February 27, 2018 1:37 pm
Updated: February 27, 2018 2:21 pm

Arctic experiences one of its warmest winters on records, leaving scientists stunned

Although the warming could still just be a rare event, scientists are concerned about how frequent and long it's lasting.

David L. Ryan/The Boston Globe via Getty Images

It has been one of the hottest winters on record for the Arctic and scientists are sounding the alarm, calling the unprecedented temperature “simply shocking.”

It’s so warm, that the Arctic was hotter than parts of Europe last week.

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Although the warming could still just be a rare event, scientists are concerned about how frequent and how long it’s lasting.

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“This is an anomaly among anomalies. It is far enough outside the historical range that it is worrying – it is a suggestion that there are further surprises in store as we continue to poke the angry beast that is our climate,” Michael Mann, director of the Earth System Science Center at Pennsylvania State University told the Guardian.

READ MORE: Arctic sea ice melts away to record winter low

The heat has resulted in the warmest February on record since 1958. And what is causing scientists to worry is that during the Arctic winter, sunlight does not reach the ground for a period of the month.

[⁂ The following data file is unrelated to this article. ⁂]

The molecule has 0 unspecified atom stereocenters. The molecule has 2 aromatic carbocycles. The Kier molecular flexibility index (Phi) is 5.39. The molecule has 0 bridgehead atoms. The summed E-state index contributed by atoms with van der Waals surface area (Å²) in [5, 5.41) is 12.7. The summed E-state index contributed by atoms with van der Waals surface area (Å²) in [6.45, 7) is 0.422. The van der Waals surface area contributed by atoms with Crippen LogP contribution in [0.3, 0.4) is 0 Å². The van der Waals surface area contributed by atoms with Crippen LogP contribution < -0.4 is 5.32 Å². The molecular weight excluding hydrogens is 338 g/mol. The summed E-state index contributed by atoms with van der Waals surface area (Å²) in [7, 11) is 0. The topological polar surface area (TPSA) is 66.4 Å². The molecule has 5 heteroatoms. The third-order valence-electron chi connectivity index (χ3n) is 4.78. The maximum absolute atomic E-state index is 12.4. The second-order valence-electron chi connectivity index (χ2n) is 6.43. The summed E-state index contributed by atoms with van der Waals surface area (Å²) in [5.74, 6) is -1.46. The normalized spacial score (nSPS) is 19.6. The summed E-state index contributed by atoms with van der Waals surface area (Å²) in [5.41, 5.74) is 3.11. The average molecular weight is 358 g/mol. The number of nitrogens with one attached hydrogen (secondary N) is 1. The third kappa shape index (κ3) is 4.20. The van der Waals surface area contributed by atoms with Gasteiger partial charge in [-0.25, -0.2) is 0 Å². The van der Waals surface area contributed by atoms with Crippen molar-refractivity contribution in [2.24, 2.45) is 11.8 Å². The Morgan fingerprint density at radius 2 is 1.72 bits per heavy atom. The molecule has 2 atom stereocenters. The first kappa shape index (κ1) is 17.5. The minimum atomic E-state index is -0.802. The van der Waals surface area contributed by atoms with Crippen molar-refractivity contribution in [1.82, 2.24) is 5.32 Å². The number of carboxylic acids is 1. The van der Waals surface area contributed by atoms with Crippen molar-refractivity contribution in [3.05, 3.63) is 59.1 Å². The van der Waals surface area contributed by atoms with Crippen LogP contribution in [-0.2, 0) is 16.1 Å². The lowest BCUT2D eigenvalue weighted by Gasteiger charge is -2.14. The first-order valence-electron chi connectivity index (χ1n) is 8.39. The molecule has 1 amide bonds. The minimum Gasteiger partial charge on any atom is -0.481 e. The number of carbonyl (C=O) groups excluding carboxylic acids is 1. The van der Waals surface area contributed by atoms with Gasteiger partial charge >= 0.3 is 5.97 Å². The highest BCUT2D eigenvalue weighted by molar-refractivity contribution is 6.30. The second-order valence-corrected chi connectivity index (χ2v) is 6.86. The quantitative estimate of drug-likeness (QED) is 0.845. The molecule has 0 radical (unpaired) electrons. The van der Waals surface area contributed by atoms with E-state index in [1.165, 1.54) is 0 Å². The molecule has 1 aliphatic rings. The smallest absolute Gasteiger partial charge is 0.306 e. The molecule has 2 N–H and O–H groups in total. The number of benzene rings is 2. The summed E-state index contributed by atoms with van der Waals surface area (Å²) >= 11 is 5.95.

The average temperature usually hovers around -20 C in February. But on Feb. 20, the temperature in Greenland not only reached 0 C, it stayed there for over 24 hours, according to data from the Danish Meteorological Institute. On Feb. 24, the temperature on Greenland’s northern tip topped 6 C.

Many climatologists took to Twitter to describe the “shocking” and “scary” weather.

James Overland, an oceanographer with the Pacific Marine Environmental Laboratory, told Live Science the warm Arctic weather happens usually once every 10 years, but what is different this time is there is less ice in the Arctic.

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Even in the area of northern Greenland, where sea ice tends to be the thickest, there is now open water, according to climatologists.

And without masses of cooling ice, “warm air brought to the Arctic can penetrate further inland than it ever did before and can stay warmer longer — which drives additional melting,” Overland told Live Science.

“We may be losing ice in the Arctic faster than we thought,” he said.

The warm Arctic winter comes months after a team of U.S. government scientists released a “report card” of the area. The team said, the Arctic “shows no sign of returning to [the] reliably frozen region of past decades.”

© 2018 Global News, a division of Corus Entertainment Inc.

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